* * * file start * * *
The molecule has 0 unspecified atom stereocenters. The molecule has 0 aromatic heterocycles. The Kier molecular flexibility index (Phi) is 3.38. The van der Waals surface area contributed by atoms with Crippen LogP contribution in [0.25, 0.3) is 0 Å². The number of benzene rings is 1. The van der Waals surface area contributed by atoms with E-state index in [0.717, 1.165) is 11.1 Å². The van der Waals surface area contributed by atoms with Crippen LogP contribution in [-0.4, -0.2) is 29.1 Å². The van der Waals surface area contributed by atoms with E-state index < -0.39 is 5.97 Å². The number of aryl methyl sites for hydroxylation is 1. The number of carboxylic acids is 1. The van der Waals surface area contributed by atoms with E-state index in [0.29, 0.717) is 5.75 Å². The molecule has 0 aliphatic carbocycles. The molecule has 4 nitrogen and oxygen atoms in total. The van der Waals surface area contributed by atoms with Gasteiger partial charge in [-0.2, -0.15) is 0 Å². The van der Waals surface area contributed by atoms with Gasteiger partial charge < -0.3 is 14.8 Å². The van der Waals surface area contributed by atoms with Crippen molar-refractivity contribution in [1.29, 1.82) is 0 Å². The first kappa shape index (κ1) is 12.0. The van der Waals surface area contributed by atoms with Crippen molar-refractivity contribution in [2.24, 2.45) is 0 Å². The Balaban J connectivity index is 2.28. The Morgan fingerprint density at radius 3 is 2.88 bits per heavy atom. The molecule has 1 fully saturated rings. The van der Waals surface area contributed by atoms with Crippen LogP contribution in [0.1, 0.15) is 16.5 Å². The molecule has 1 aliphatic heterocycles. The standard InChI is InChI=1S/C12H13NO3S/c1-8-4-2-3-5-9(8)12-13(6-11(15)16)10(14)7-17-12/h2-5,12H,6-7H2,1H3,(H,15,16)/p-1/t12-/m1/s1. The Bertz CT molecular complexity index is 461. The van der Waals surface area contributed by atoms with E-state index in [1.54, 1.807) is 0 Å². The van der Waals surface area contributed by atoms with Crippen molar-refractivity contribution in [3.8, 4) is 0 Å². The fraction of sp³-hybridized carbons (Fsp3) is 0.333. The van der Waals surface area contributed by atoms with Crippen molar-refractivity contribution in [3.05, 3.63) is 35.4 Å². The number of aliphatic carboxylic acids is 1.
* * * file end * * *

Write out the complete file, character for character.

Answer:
The molecule has 0 unspecified atom stereocenters. The molecule has 0 aromatic heterocycles. The Kier molecular flexibility index (Phi) is 3.38. The van der Waals surface area contributed by atoms with Crippen LogP contribution in [0.25, 0.3) is 0 Å². The number of benzene rings is 1. The van der Waals surface area contributed by atoms with E-state index in [0.717, 1.165) is 11.1 Å². The van der Waals surface area contributed by atoms with Crippen LogP contribution in [-0.4, -0.2) is 29.1 Å². The van der Waals surface area contributed by atoms with E-state index < -0.39 is 5.97 Å². The number of aryl methyl sites for hydroxylation is 1. The number of carboxylic acids is 1. The van der Waals surface area contributed by atoms with E-state index in [0.29, 0.717) is 5.75 Å². The molecule has 0 aliphatic carbocycles. The molecule has 4 nitrogen and oxygen atoms in total. The van der Waals surface area contributed by atoms with Gasteiger partial charge in [-0.2, -0.15) is 0 Å². The van der Waals surface area contributed by atoms with Gasteiger partial charge < -0.3 is 14.8 Å². The van der Waals surface area contributed by atoms with Crippen molar-refractivity contribution in [1.29, 1.82) is 0 Å². The first kappa shape index (κ1) is 12.0. The van der Waals surface area contributed by atoms with Crippen molar-refractivity contribution in [2.24, 2.45) is 0 Å². The Balaban J connectivity index is 2.28. The Morgan fingerprint density at radius 3 is 2.88 bits per heavy atom. The molecule has 1 fully saturated rings. The van der Waals surface area contributed by atoms with Crippen LogP contribution in [0.1, 0.15) is 16.5 Å². The molecule has 1 aliphatic heterocycles. The standard InChI is InChI=1S/C12H13NO3S/c1-8-4-2-3-5-9(8)12-13(6-11(15)16)10(14)7-17-12/h2-5,12H,6-7H2,1H3,(H,15,16)/p-1/t12-/m1/s1. The Bertz CT molecular complexity index is 461. The van der Waals surface area contributed by atoms with E-state index in [1.54, 1.807) is 0 Å². The van der Waals surface area contributed by atoms with Crippen molar-refractivity contribution in [3.8, 4) is 0 Å². The fraction of sp³-hybridized carbons (Fsp3) is 0.333. The van der Waals surface area contributed by atoms with Crippen molar-refractivity contribution in [3.05, 3.63) is 35.4 Å². The number of aliphatic carboxylic acids is 1.